3 min read

Facilitate the Buyer Journey

Facilitate the Buyer Journey

Unless you are in a very rare industry, buyers for your business will go through a journey. I don’t care if you sell cat litter or life coaching: there is a process customers take to go from awareness to purchase.

Typically, this is expressed graphically by digital marketers as a sales funnel or flywheel

Visualization aside, there is a powerful opportunity to craft messaging and touchpoints that encourage people in this journey.

First, it is immensely powerful to view customers this way: as individuals who make a conscious decision to buy from you. It’s tempting, in an age of big data and analysis, to diminish the importance of the individual. Whether you are far removed from the customer process or not, everything your brand does contributes or detracts from this journey. And the numbers will prove that.

So, let’s talk about the journey a customer takes and how you can set up signposts, cheering lines and reminders along the way.

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Buyer First Impressions

Your relationship with a customer presumably begins upon introduction. However they come into contact with your brand, they learn your name, they see a logo and they begin to identify you with whatever good or service you offer. 

This is a first impression moment. Similar to anxiously approaching the best looking person at a singles bar, this is a chance for you to be sweaty-palmed, aloof, forward or warm. 

So, what first impression do you present?

The places online where you have a first impression to give are your:

  • Google Business listing
  • Social profiles
  • Digital ads
  • Chatbots
  • Auto replies
  • Directories

An unexpected area where you are also supplying an indirect first impression is your online reviews. Most consumers will vet you before they even meet you and they do this by observing your social proof. That’s an important area of consideration.

Get to Know You

The first interactions you have with a client, after the initial meeting, are absolutely crucial. And the biggest mistake companies make is egocentricity. Nobody wants a dinner date with someone who talks for the entire meal. The areas you need to analyze for issues are your:

Re-read all of this to answer the all-important question:

Who is the subject of this content?

If it is always, 100%, your brand then you are not getting to know your consumer. Good marketing copy makes sales. Great marketing copy converts customers. The difference is in whether the value you propose directly addresses a need in your client’s life. And you won’t know this if you don’t know them.

Some of this should be unearthed in your customer persona searches. But at the heart of this is PR: what connections are you making? Are you listening to feedback? Do you truly know and understand your audience?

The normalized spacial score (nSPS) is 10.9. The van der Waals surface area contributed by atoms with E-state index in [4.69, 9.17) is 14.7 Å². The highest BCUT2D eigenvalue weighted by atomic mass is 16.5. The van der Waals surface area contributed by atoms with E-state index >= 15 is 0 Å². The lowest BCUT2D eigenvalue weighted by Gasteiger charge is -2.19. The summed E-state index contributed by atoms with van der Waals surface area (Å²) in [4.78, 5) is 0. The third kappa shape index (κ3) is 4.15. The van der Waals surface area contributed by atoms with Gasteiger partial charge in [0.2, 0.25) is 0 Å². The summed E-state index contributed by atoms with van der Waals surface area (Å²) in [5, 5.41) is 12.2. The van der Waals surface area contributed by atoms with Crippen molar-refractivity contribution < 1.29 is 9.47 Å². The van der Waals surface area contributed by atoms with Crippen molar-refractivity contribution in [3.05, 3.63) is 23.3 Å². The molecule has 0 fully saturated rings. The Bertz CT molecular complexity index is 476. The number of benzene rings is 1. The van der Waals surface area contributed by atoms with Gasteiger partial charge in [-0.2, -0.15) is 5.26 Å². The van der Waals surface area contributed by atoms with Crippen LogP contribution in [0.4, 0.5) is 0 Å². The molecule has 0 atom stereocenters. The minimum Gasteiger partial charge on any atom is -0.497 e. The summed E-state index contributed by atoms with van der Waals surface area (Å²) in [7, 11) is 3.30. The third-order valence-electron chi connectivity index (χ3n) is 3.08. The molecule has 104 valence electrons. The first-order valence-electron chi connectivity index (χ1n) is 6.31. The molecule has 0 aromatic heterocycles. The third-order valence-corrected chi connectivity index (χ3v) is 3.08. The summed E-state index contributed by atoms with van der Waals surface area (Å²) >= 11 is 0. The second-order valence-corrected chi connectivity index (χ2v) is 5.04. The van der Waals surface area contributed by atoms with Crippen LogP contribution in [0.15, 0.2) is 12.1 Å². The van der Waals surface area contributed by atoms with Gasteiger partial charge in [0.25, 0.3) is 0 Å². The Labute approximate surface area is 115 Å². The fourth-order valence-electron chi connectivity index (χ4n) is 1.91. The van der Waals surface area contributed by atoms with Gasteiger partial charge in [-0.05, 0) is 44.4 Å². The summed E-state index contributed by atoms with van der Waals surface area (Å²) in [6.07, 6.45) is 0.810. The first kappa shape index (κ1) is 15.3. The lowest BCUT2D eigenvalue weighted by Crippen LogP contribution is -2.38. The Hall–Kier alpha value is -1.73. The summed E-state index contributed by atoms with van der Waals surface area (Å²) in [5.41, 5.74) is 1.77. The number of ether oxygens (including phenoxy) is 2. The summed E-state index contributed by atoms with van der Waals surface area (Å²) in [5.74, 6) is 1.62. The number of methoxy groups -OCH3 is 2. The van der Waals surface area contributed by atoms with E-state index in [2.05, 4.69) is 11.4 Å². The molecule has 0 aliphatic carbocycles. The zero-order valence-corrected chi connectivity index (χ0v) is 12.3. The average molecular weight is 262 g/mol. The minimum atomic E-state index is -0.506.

A customer-centric approach makes the people who come to your website, visit your profiles, follow your brand feel acknowledged and honored. This is very soft science. And it is also absolutely essential if you want to succeed.

Going All In

If sales are more and more about facilitating a buyer journey, then you can’t fall out of touch with your customers. It’s almost too easy to do things like automating email campaigns and leveraging content to get in front of ever-bigger audiences. 

But the goal of national features isn’t to remove yourself from the customer, it’s to find more of the same. The moment you let your marketing efforts remove you from customer-centricity is the moment your business begins to decline. Profitability will follow that decline.

Protecting your bottom line is important. And you do this by continuing to check in and connect with your customers. There are several tools and resources to do this well:

  • Create email campaigns that address your mid-funnel or warm prospects
  • Nurture leads through giveaways and offers
  • Launch social groups and cohorts for social interaction on your platforms
  • Take customer feedback seriously: use it to improve

Once you have closed the deal, carefully facilitating the customer every step of the way, your work is not done. Advocacy is on the line.

Lasting Connections

The last stage in a meaningful sales journey is advocacy. The transaction is useful for your profit but the advocacy (or someone reaching “promoter” status) is where the real magic happens. If a customer loves you so much that they share your brand with other people, you’ve just created a recurring marketing opportunity. In some ways, none of your marketing can match the power of deploying customers to advocate for and promote your brand themselves.

Once somebody has bought from you once, it may feel their usefulness has expired. It’s evident that is not the case. There is immense power in staying in touch, re-incentivizing, launching new offers and encouraging repeat purchases. 

Don’t lose sight of the fact that there is no real finish line in this buyer journey. The goal is to create a self-perpetuating system, wherein your business is further built by the customers you so carefully honor and escort through this journey.

Ready to activate some of these strategies? Read more of our blog for content strategy and marketing ideas an

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